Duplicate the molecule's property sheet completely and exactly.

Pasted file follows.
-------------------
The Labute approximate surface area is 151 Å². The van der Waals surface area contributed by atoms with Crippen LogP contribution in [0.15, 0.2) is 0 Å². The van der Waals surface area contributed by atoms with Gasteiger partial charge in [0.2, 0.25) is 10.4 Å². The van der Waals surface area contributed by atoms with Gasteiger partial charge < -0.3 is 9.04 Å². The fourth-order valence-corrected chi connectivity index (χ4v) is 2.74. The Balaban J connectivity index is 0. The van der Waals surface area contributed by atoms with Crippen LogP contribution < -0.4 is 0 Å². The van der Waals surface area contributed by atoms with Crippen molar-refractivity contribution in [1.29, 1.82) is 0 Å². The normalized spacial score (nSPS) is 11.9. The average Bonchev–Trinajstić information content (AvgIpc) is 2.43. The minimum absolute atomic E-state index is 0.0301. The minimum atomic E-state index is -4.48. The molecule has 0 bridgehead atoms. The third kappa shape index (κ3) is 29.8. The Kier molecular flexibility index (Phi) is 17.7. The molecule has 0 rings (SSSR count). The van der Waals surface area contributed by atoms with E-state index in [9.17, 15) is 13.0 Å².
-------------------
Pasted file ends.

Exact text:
The Labute approximate surface area is 151 Å². The van der Waals surface area contributed by atoms with Crippen LogP contribution in [0.15, 0.2) is 0 Å². The van der Waals surface area contributed by atoms with Gasteiger partial charge in [0.2, 0.25) is 10.4 Å². The van der Waals surface area contributed by atoms with Gasteiger partial charge < -0.3 is 9.04 Å². The fourth-order valence-corrected chi connectivity index (χ4v) is 2.74. The Balaban J connectivity index is 0. The van der Waals surface area contributed by atoms with Crippen LogP contribution < -0.4 is 0 Å². The van der Waals surface area contributed by atoms with Crippen molar-refractivity contribution in [1.29, 1.82) is 0 Å². The normalized spacial score (nSPS) is 11.9. The average Bonchev–Trinajstić information content (AvgIpc) is 2.43. The minimum absolute atomic E-state index is 0.0301. The minimum atomic E-state index is -4.48. The molecule has 0 bridgehead atoms. The third kappa shape index (κ3) is 29.8. The Kier molecular flexibility index (Phi) is 17.7. The molecule has 0 rings (SSSR count). The van der Waals surface area contributed by atoms with E-state index in [9.17, 15) is 13.0 Å².